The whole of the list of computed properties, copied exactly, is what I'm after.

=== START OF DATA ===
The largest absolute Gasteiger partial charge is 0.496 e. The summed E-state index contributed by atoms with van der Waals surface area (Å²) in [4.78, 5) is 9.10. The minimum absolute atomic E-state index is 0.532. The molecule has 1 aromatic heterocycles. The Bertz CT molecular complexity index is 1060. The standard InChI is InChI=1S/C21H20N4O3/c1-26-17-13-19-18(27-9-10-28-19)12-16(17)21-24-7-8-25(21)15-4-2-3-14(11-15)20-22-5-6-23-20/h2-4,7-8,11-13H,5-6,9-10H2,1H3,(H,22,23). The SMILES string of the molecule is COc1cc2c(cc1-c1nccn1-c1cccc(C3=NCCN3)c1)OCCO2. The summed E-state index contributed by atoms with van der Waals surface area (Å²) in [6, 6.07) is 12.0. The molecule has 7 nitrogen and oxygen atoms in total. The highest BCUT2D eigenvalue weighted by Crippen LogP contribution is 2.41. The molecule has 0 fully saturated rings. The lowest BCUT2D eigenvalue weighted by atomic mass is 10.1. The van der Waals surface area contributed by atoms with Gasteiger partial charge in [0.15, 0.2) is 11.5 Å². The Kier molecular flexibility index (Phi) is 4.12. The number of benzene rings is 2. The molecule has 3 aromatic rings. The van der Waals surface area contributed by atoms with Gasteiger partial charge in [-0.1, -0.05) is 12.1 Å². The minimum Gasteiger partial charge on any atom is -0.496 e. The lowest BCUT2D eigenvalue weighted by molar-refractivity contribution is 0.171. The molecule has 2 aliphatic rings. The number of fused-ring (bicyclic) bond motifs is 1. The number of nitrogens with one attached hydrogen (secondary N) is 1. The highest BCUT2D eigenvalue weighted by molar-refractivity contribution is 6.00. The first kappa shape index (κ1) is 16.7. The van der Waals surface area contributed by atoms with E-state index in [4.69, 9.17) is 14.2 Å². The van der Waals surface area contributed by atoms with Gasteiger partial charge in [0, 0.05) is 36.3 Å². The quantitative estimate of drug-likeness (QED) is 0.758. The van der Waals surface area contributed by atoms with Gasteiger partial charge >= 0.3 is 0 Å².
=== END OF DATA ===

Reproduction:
The largest absolute Gasteiger partial charge is 0.496 e. The summed E-state index contributed by atoms with van der Waals surface area (Å²) in [4.78, 5) is 9.10. The minimum absolute atomic E-state index is 0.532. The molecule has 1 aromatic heterocycles. The Bertz CT molecular complexity index is 1060. The standard InChI is InChI=1S/C21H20N4O3/c1-26-17-13-19-18(27-9-10-28-19)12-16(17)21-24-7-8-25(21)15-4-2-3-14(11-15)20-22-5-6-23-20/h2-4,7-8,11-13H,5-6,9-10H2,1H3,(H,22,23). The SMILES string of the molecule is COc1cc2c(cc1-c1nccn1-c1cccc(C3=NCCN3)c1)OCCO2. The summed E-state index contributed by atoms with van der Waals surface area (Å²) in [6, 6.07) is 12.0. The molecule has 7 nitrogen and oxygen atoms in total. The highest BCUT2D eigenvalue weighted by Crippen LogP contribution is 2.41. The molecule has 0 fully saturated rings. The lowest BCUT2D eigenvalue weighted by atomic mass is 10.1. The van der Waals surface area contributed by atoms with Gasteiger partial charge in [0.15, 0.2) is 11.5 Å². The Kier molecular flexibility index (Phi) is 4.12. The number of benzene rings is 2. The molecule has 3 aromatic rings. The van der Waals surface area contributed by atoms with Gasteiger partial charge in [-0.1, -0.05) is 12.1 Å². The minimum Gasteiger partial charge on any atom is -0.496 e. The lowest BCUT2D eigenvalue weighted by molar-refractivity contribution is 0.171. The molecule has 2 aliphatic rings. The number of fused-ring (bicyclic) bond motifs is 1. The number of nitrogens with one attached hydrogen (secondary N) is 1. The highest BCUT2D eigenvalue weighted by molar-refractivity contribution is 6.00. The first kappa shape index (κ1) is 16.7. The van der Waals surface area contributed by atoms with E-state index in [4.69, 9.17) is 14.2 Å². The van der Waals surface area contributed by atoms with Gasteiger partial charge in [0, 0.05) is 36.3 Å². The quantitative estimate of drug-likeness (QED) is 0.758. The van der Waals surface area contributed by atoms with Gasteiger partial charge >= 0.3 is 0 Å².